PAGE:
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‘The Photograph’ Captures Inbalance of Love and Work

DeAndre Washington, Arts & Entertainment Editor

A picture is worth a thousand words that we may never say to those we love most. Stella Meghie creates a world where loving someone is the only option for Issa Rae and Lakeith Stanfield. Both characters play leading roles in Meghie’s romantic drama “The Photograph”; a film that builds current day love upon frames captured 30 years prior to present day events. 

Following the sudden death of her mother, Mae Morton, daughter of the famed photographer Christina Eames, out of frustration decides to understand why her mother focused more on her work as a photographer than communicating whether she had ever been loved throughout her storied career. While searching through the safe-deposit box her mother intended for her to have; Mae finds two letters and a photograph that captures a glimpse of what life was like for her mother Christina sometime around Mae’s age. 

Lakeith Stanfield plays Michael Block; a journalist for The Republic sent to Louisiana work on an article about the Louisiana Oil Spill meets Isaac Jefferson. During his interview with Jefferson, Block comes across the same photo of Christina that Mae finds atop of Isaac’s family photos. This photo of Christina prompts Michael to find the woman Isaac doesn’t hesitate at reminiscing about.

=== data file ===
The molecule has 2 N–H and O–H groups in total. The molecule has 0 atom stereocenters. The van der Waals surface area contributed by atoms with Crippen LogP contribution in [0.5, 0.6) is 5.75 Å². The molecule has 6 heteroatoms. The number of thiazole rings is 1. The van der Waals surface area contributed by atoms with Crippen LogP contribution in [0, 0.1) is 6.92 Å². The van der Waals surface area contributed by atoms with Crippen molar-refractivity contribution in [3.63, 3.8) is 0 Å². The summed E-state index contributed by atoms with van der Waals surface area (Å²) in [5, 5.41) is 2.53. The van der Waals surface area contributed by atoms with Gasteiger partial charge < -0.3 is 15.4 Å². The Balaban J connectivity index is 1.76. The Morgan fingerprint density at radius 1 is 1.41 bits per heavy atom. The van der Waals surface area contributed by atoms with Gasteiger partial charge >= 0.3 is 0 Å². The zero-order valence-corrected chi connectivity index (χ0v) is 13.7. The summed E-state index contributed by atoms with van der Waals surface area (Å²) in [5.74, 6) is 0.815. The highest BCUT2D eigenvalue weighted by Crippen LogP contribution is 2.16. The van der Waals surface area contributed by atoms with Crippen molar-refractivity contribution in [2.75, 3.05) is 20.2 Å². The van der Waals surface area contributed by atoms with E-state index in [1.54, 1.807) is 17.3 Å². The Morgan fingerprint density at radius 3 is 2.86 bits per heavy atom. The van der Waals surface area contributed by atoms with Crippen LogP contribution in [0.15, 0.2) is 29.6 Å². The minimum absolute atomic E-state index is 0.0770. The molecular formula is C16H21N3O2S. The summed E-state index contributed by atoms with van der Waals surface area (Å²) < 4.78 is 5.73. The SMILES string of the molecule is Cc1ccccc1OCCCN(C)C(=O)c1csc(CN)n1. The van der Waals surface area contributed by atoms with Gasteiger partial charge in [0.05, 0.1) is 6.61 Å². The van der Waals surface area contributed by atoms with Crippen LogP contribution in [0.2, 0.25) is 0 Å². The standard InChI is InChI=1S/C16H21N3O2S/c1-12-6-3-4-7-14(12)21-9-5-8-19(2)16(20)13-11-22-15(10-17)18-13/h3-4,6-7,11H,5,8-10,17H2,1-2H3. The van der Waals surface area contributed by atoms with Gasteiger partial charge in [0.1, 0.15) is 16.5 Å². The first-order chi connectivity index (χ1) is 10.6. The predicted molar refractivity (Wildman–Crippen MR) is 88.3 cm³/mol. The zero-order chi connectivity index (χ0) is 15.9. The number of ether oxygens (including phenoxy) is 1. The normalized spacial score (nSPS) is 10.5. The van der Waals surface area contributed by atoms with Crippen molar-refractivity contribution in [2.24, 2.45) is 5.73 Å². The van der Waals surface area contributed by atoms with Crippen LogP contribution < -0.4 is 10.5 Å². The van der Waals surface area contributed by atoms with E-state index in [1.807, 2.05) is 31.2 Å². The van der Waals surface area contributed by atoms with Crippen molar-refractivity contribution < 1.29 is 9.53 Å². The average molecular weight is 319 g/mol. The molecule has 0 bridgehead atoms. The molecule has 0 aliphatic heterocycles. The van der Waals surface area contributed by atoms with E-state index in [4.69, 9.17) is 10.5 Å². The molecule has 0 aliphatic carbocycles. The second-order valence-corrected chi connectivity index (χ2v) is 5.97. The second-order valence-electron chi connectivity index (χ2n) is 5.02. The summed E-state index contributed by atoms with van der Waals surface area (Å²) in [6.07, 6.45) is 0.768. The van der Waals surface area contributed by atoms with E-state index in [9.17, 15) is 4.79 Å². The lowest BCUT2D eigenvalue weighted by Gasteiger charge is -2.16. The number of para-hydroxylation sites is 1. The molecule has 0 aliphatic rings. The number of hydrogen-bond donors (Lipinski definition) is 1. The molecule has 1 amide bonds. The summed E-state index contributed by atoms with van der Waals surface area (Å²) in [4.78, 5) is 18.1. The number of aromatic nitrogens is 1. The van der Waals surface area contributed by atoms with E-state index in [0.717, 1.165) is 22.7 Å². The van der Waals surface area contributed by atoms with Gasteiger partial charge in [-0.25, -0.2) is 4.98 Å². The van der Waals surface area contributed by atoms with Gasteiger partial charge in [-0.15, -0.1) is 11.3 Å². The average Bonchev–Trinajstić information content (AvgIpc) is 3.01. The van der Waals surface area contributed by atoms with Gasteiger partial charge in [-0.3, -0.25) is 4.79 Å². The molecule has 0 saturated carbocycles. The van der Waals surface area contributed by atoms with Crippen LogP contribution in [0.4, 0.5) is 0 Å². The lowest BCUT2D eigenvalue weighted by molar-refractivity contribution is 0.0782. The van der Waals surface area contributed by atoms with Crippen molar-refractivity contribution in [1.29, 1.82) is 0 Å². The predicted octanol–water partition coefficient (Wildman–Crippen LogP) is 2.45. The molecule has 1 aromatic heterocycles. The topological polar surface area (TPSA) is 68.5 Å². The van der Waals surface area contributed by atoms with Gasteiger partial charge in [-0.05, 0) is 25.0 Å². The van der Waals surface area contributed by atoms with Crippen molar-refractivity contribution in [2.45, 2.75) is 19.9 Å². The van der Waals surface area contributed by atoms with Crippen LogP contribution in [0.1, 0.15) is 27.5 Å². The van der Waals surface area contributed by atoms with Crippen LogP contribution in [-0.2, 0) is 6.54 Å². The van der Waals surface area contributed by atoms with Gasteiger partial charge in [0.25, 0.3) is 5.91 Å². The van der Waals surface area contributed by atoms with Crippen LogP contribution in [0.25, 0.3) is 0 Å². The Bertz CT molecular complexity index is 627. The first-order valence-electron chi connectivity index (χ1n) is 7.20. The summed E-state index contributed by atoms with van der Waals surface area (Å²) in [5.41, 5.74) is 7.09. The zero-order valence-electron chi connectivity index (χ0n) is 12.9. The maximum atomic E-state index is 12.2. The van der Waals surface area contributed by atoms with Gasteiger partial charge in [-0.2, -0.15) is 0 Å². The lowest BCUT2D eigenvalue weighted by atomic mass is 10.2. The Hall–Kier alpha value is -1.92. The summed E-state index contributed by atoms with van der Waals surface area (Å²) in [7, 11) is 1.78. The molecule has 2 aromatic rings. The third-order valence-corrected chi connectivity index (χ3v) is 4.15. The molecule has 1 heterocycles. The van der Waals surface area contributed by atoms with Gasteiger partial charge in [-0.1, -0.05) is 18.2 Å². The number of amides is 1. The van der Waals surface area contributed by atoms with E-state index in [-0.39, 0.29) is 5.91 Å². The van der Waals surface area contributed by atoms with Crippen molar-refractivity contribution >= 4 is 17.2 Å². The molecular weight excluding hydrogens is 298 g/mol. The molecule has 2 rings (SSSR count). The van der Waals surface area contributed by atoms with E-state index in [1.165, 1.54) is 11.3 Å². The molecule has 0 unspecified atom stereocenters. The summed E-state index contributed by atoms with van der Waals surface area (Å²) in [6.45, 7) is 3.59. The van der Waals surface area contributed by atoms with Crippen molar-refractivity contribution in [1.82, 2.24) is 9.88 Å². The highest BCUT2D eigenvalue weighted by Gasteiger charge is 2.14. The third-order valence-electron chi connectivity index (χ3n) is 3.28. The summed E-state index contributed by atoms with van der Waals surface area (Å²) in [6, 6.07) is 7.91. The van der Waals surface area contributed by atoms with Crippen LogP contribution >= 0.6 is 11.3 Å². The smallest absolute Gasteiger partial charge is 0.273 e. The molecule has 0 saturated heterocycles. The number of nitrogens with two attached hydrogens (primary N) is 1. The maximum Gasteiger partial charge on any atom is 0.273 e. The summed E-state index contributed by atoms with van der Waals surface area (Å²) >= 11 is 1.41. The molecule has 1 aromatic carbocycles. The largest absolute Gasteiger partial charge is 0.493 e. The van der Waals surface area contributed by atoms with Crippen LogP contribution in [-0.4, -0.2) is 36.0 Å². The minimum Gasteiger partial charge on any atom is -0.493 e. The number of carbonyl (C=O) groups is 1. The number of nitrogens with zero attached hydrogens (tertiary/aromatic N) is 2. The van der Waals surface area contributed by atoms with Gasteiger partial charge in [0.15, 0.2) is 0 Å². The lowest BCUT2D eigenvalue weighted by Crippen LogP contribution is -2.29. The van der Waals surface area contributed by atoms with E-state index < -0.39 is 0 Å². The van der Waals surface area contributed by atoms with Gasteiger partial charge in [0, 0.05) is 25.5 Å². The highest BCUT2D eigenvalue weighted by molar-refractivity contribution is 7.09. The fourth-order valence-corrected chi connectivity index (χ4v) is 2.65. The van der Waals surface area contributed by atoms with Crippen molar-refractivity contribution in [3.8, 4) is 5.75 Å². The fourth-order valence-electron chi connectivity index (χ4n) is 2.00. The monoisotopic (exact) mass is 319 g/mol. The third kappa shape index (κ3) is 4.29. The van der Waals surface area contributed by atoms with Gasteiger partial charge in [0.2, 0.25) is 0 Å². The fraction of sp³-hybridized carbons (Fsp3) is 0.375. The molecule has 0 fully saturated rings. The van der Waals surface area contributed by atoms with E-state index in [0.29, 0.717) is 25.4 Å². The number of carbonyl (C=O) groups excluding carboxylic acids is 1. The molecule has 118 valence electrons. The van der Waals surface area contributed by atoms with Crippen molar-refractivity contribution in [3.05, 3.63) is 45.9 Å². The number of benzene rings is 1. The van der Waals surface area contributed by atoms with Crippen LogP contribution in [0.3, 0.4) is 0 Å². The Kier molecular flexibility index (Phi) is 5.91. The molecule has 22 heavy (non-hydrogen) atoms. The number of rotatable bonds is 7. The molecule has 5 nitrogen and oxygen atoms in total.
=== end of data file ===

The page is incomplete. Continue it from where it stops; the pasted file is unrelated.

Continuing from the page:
The Photograph becomes what many recent black films have been. A story that loses its strength very early thus leading to losing that curiosity. While the movie is a beautiful example of black romance, the plot becomes clear within the first 20 minutes of the film. The relationship between Isaac and Mae is evident after having realized that her mother lost love once she left Louisiana. 

But what if the point wasn’t to create a plot twist for the audience? Stella Meghie crafts her story more around the message of the movie than she does in allowing the movie to extend further than it does. While the film is beautifully shot, it feels rushed to tell the audience to love someone long enough if you are able to do so.

Where the plot is lost, the character development helps give direction that maintains interest in the film. Watching both Michael and Isaac’s development as the film progresses given the loss of the women in their lives helps to drive the movie home. Stanfield approaches his character with a deeper depth to his already vast acting range that hasn’t been seen before. 

While Michael and Mae’s relationship doesn’t get the privilege to thrive as much as Isaac and Christina’s, the idea that it never would given the obsession of focusing more on your work long enough to be successful becomes clear indication of the intentional parallels between both couples. As much as we choose to work in order to be successful, there will come times where love needs that very same attention we tend to give more to our nine to five. 

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